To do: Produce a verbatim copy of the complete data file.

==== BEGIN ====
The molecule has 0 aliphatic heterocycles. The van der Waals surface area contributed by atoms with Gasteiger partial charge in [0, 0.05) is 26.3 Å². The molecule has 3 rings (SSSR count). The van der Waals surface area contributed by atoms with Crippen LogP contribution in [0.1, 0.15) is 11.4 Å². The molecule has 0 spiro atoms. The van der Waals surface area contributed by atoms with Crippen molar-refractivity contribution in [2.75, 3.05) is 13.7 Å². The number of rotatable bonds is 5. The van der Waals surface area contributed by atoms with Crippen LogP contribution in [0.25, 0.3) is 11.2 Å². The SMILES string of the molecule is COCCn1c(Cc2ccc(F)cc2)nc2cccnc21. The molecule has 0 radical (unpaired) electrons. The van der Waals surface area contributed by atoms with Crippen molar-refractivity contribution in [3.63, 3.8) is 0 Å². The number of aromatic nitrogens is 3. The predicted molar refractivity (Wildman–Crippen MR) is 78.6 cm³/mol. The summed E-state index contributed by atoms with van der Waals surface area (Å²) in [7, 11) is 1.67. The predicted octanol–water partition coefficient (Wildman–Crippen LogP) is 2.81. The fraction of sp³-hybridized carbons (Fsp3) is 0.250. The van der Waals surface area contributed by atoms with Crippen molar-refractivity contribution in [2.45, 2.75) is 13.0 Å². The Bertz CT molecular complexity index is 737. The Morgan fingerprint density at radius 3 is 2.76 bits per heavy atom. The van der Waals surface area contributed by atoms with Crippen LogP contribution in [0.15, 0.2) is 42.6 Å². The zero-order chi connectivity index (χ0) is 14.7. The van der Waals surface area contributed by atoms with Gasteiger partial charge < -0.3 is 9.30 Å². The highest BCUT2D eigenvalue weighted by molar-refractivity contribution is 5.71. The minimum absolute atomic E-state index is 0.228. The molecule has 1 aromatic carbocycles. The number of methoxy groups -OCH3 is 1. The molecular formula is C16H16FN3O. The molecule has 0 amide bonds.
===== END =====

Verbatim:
The molecule has 0 aliphatic heterocycles. The van der Waals surface area contributed by atoms with Gasteiger partial charge in [0, 0.05) is 26.3 Å². The molecule has 3 rings (SSSR count). The van der Waals surface area contributed by atoms with Crippen LogP contribution in [0.1, 0.15) is 11.4 Å². The molecule has 0 spiro atoms. The van der Waals surface area contributed by atoms with Crippen molar-refractivity contribution in [2.75, 3.05) is 13.7 Å². The number of rotatable bonds is 5. The van der Waals surface area contributed by atoms with Crippen LogP contribution in [0.25, 0.3) is 11.2 Å². The SMILES string of the molecule is COCCn1c(Cc2ccc(F)cc2)nc2cccnc21. The molecule has 0 radical (unpaired) electrons. The van der Waals surface area contributed by atoms with Crippen molar-refractivity contribution in [3.63, 3.8) is 0 Å². The number of aromatic nitrogens is 3. The predicted molar refractivity (Wildman–Crippen MR) is 78.6 cm³/mol. The summed E-state index contributed by atoms with van der Waals surface area (Å²) in [7, 11) is 1.67. The predicted octanol–water partition coefficient (Wildman–Crippen LogP) is 2.81. The fraction of sp³-hybridized carbons (Fsp3) is 0.250. The van der Waals surface area contributed by atoms with Crippen molar-refractivity contribution in [2.45, 2.75) is 13.0 Å². The Bertz CT molecular complexity index is 737. The Morgan fingerprint density at radius 3 is 2.76 bits per heavy atom. The van der Waals surface area contributed by atoms with Crippen LogP contribution in [0.15, 0.2) is 42.6 Å². The zero-order chi connectivity index (χ0) is 14.7. The van der Waals surface area contributed by atoms with Gasteiger partial charge < -0.3 is 9.30 Å². The highest BCUT2D eigenvalue weighted by molar-refractivity contribution is 5.71. The minimum absolute atomic E-state index is 0.228. The molecule has 1 aromatic carbocycles. The number of methoxy groups -OCH3 is 1. The molecular formula is C16H16FN3O. The molecule has 0 amide bonds.